This past 2012 Spring Quarter, while concluding my sophomore year of higher education, I began working a new job. My landlord offered me a maintenance/landscaping position to extend throughout my time renting from her. My landlord, and now boss, Caroline, operates and partially owns Best of Athens Rentals. Annually, the weekend of spring graduation is a time where many students leases come to an end and must move out of their rented home. The Monday after graduation begins the week of preparing these homes to be filled by new incoming tenants—this is where my job starts to come into play.
During this grace week, anything left behind in the houses must be removed in order to allow the incoming tenants to have a freshly cleaned and sanitary home to move into, free of any noticeable existence of prior tenants. During this week, my co-worker and I made our way to all the temporarily vacant houses around Athens to remove all items left behind—inside and outside. For some reason, students seem to dislike getting their security deposit back and would rather pay for us to come remove items left behind in their homes. As you can imagine, just about anything can be found left abandoned in a college student’s home. Couches, futons (lots of futons), recliners, a variety of porch furniture, desks, dressers, random bags of trash and alcohol containers, beer pong tables, entertainment centers, broken televisions, outdated large tube televisions, dishes and silverware, mattresses, bathroom products—the list of things left behind continues.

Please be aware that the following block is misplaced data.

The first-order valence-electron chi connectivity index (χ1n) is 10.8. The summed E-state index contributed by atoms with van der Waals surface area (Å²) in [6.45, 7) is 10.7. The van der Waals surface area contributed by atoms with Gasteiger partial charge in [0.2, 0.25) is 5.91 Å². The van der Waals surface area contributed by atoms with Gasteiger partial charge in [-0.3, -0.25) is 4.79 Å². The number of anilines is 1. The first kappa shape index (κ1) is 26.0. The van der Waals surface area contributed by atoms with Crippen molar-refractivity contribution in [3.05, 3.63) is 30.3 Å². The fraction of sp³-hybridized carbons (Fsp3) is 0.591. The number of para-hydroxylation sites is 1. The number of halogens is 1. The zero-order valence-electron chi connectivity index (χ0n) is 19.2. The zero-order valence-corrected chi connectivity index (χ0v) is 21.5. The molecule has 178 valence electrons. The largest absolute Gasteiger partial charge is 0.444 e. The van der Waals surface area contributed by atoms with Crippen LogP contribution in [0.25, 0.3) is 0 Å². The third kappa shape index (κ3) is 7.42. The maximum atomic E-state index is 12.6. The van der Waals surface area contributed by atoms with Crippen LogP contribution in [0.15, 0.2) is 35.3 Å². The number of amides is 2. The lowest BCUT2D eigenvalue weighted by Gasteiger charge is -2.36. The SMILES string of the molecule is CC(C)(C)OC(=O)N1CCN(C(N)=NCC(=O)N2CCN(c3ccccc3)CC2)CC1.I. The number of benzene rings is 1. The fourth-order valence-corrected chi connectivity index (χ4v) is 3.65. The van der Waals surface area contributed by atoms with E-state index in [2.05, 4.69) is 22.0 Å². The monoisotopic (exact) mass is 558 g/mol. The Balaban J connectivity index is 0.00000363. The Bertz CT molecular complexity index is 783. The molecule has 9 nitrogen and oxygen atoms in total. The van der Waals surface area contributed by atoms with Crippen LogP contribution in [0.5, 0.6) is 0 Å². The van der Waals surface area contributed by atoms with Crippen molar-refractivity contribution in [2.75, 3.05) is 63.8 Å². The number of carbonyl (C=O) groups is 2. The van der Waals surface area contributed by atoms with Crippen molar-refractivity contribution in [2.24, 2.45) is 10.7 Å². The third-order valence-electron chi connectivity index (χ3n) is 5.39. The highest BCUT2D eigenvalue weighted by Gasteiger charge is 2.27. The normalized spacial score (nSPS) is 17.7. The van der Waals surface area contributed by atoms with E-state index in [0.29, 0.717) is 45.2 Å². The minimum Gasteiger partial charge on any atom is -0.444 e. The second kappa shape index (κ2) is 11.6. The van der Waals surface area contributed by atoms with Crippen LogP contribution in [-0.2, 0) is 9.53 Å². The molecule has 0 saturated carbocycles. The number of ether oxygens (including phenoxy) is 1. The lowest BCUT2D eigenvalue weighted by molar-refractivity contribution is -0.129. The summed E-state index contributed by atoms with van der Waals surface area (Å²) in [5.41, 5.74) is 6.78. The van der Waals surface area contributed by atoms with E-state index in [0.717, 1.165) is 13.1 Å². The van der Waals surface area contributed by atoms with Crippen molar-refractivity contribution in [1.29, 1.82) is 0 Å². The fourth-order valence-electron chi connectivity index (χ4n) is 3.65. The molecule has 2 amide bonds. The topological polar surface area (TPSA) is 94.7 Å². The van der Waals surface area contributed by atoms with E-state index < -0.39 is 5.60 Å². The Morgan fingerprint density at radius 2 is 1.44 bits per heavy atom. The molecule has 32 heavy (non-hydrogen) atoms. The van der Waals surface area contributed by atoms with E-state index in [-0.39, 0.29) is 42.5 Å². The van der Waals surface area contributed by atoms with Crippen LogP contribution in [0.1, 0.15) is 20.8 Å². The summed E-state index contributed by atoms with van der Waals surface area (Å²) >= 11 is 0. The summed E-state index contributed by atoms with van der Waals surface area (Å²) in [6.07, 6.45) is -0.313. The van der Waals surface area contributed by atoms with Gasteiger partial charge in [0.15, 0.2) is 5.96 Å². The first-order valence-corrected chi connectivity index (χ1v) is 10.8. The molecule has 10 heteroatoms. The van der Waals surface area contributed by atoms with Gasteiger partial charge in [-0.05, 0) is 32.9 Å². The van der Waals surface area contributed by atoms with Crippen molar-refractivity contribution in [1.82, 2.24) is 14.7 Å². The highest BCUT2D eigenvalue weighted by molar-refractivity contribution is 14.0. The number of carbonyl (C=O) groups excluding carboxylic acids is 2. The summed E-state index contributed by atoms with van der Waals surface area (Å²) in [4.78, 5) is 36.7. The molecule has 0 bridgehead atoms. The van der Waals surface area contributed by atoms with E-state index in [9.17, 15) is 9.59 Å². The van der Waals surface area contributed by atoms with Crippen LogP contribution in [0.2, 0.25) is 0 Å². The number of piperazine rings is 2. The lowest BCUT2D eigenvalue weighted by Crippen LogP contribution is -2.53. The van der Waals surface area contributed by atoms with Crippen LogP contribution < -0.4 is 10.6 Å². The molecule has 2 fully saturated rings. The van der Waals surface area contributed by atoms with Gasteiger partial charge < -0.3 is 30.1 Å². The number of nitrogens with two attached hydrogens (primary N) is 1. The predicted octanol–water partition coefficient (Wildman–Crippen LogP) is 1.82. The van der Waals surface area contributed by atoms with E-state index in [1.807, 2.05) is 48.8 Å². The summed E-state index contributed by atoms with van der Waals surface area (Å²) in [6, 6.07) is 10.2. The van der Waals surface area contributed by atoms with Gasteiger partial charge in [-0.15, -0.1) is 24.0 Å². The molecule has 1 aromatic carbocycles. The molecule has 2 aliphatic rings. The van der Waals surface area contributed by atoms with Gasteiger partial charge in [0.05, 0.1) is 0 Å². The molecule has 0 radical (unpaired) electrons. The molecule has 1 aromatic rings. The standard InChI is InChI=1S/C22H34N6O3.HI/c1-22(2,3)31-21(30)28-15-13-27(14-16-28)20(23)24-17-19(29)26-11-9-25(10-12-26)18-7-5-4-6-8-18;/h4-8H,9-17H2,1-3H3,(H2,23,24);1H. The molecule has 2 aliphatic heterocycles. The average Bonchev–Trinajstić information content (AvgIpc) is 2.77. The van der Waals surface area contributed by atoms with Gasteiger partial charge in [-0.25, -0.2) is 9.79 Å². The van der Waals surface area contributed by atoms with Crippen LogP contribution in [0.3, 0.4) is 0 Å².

During this removal process, we are prompted to either take any items that we would like to personally own, or if they are of no value to us then they are to be thrown away into dumpsters to be hauled out to sit in a nearby landfill. Of course my co-worker and I obtained a lot of usable porch furniture and other random assorted items, but what about the rest of the things that are thrown away? Granted there were a lot of items that were soon salvaged by local community members as they are fully aware of the amount of things thrown away during this week. In retrospect, it had not occurred to me that rather than throwing items in the dumpster that rather they could be donated to local thrift and second-hand stores. Sure, some of the items would be deemed non-reusable by most people, but there was still a significant portion of items that could be recovered and given a good, new home. By donating items locally, we can hypothetically generate revenue to Athens by selling them back to the public as opposed to just letting them go to waste. Second-hand stores are always accepting donations and some will even come pick the items up for you and save you the trip of delivery.
Similarly to this, over this past Christmas break my maintenance supervisor and I were doing some bathroom and bedroom renovations on Stimson Avenue. After placing numerous floor joists and wall studs outside of the property, it was recommended that we donate, (rather than pointlessly fill our dumpsters) usable pieces of wood to local Reuse Industries in nearby Albany, Ohio. Albany is the only site that accepts reusable wood, although their Athens thrift store accepts donations of reusable carpet, clothes, electronics, metals, paints, televisions, and furniture.
Aside from donating possessions left behind from tenants and usable materials from demolition, the amount of trash thrown away during this week that was picked up by hand could have easily been recycled– avoiding filling up our landfills. The cardboard, paper, glass, and cans could have all been separated and recycled. Rather, we picked them all up and threw them into trash bags that further were put in to our dumpsters. As I look ahead to this summer, I intend to discuss these issues with my landlord and put forth more sustainable efforts throughout my job.
If interested in donating, Athens Reuse Industries Thrift Store is located at the following address:
100 Columbus Road
Athens, Ohio, 45701
By phone: 740-594-5103
Hours of Operation: Monday-Saturday, 9am-6pm